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Martin Road traffic study heading for approval
Commission signals support for $30,000 study of busy road
The Hall County Board of Commissioners signaled early support during its Monday work session for a $30,000 traffic study of Martin Road, which would make way for any possible options for slowing down traffic on the road.

Martin Road is on track to get a traffic study that will start the process of slowing traffic on the residential road in South Hall.

The Hall County Board of Commissioners signaled early support during its Monday work session for a $30,000 study by Wilburn Engineering. The traffic study must be performed before the county can alter the flow of traffic with stop signs or speed tables on the road between Falcon Parkway/Ga. 13 and Winder Highway/Ga. 53.

If approved during the commission’s Thursday voting meeting, the study would begin in early September to give school traffic time to smooth out, Public Works and Public Utilities Director Ken Rearden told the commission on Monday, and it would last 10 weeks.

The engineering firm will analyze the area’s speed limit, evaluate traffic safety using crash data and sight distance, investigate the intersections along the roadway and recommend potential “traffic calming” measures, according to a report from Hall County Public Works.

A road plan for the area that earned support from a committee of Martin Road residents calls for stop signs at the intersections of Martin Road and Quailwood Drive and Martin Road, Martin Trail and Martin Crossing.

It also calls for “no trucks allowed” signs to be posted on Atlanta Highway and Winder Highway where both connect with Martin Road. Large trucks with 10 or more wheels are already banned from driving through the area, though area homeowners say that ban is being ignored.

A long-term plan could involve a roundabout at the intersection of Martin Road and JM Turk Road on the west end of the road near Atlanta Highway. A roundabout would be much more expensive and time-consuming than stop signs and speed tables.

“The basic things that we want to do are not going to cost that much money, but we can’t do them unless we do this study,” said Commissioner Kathy Cooper during the meeting. “The majority expense would be that roundabout, and that would be something we would have to work toward at a later date.”

Residents of the Martin Road area have fought any expansion of the road.

In May, area property owners convinced the Gainesville-Hall Metropolitan Planning Organization to scrap plans for a $46 million widening of Martin Road.

Commissioners are also on track to on Thursday consider removing Martin Road from the Gateway Corridors Boundary, which sets specific standards for businesses along the road.

With the county and planners backing away from development of Martin Road, area resident Gina Pilcher said the gateway corridors designation is unnecessary.

Pilcher told The Times on Monday that the neighborhood’s “biggest push” was to stop the widening of Martin Road.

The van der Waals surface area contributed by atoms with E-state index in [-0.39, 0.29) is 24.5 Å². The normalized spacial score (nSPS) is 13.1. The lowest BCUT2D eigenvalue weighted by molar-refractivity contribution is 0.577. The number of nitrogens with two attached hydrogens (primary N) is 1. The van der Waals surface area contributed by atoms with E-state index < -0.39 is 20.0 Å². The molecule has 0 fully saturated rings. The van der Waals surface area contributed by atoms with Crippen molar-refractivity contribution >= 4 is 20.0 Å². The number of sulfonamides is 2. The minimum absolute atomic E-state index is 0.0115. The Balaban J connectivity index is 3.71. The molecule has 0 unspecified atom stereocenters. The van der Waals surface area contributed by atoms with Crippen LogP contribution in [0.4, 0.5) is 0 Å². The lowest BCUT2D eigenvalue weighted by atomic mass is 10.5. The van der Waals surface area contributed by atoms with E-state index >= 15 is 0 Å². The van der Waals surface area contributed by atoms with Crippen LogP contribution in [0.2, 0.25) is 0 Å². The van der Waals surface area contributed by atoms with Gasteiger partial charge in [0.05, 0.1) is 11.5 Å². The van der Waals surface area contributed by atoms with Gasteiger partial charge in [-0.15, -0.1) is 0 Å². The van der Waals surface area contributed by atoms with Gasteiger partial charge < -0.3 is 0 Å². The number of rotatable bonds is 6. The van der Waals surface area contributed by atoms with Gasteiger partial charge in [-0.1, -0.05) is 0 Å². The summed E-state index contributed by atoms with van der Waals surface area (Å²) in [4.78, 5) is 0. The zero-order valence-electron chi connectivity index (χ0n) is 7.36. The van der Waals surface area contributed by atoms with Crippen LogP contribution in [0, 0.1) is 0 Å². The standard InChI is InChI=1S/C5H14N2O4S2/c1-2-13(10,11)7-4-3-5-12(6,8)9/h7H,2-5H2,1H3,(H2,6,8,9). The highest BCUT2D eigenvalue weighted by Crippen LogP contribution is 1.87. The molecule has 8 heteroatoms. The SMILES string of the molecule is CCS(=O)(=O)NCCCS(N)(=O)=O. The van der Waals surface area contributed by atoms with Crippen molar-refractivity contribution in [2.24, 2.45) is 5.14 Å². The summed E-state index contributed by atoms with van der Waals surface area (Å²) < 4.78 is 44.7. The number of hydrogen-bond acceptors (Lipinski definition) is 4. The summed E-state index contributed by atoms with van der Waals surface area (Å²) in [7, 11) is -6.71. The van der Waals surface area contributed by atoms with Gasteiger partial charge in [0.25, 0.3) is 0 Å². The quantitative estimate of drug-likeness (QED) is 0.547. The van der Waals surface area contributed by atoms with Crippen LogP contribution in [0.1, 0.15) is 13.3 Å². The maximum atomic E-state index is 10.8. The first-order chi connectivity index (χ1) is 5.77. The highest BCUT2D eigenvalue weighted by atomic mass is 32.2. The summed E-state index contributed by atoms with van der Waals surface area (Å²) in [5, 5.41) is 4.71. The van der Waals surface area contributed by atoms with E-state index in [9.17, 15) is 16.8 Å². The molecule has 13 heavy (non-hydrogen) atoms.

Now “speed is probably the biggest issue,” she said, along with illegal truck traffic.

It’s a logical route for those in South Hall. Martin Road connects two highways and has no brakes on traffic that would make driving through the neighborhood inconvenient for motorists.

Deborah Simental lives on Martin Road itself, and she said she’s noticed “a whole lot of trucks” in the past few months.

Almost 20 school buses drive through the area each day during the school year, Simental told The Times, and some days truck traffic is just as bad — and there aren’t supposed to be any at all on the road.

“Cement trucks, dump trucks, long trailers, 18-wheel, I mean all kind of stuff,” she said. “It’s causing stress on the road. The shoulders are crumbling and some parts of the road are cracking … It seems to have gotten worse. We get it coming both ways.”

Both Simental and Pilcher noted that signs warning trucks away from the area are posted on Martin Road, which makes it too late for truck drivers to turn around on the two-lane road once they’re on their way.

Simental also noted speed is a problem along the 45 mph road, especially for drivers unfamiliar with the area who are caught short by the road’s curves.

“They don’t seem to know that some of these curves are coming up, and you can kind of hear them. I’m waiting for one of them to flip over,” Simental said. “They’re not slowing up.”

Pilcher is hoping for changes along the road before Exit 14 is completed on Interstate 985. The exit is expected to be completed in 2018 or later.

Should the traffic study find that a roundabout is needed at the intersection of Martin Road and JM Turk Road, the county would need to plan capital funds for what “could be a substantial cost,” said county Administrator Randy Knighton.

But stop signs are an inexpensive change along a roadway, Rearden said. Unlike stop signs, speed tables or bumps require community approval before they’re constructed, he noted.

“To me, if there’s an intersection in the county that’s got to have something done, it’s JM Turk and Martin,” Commissioner Scott Gibbs said.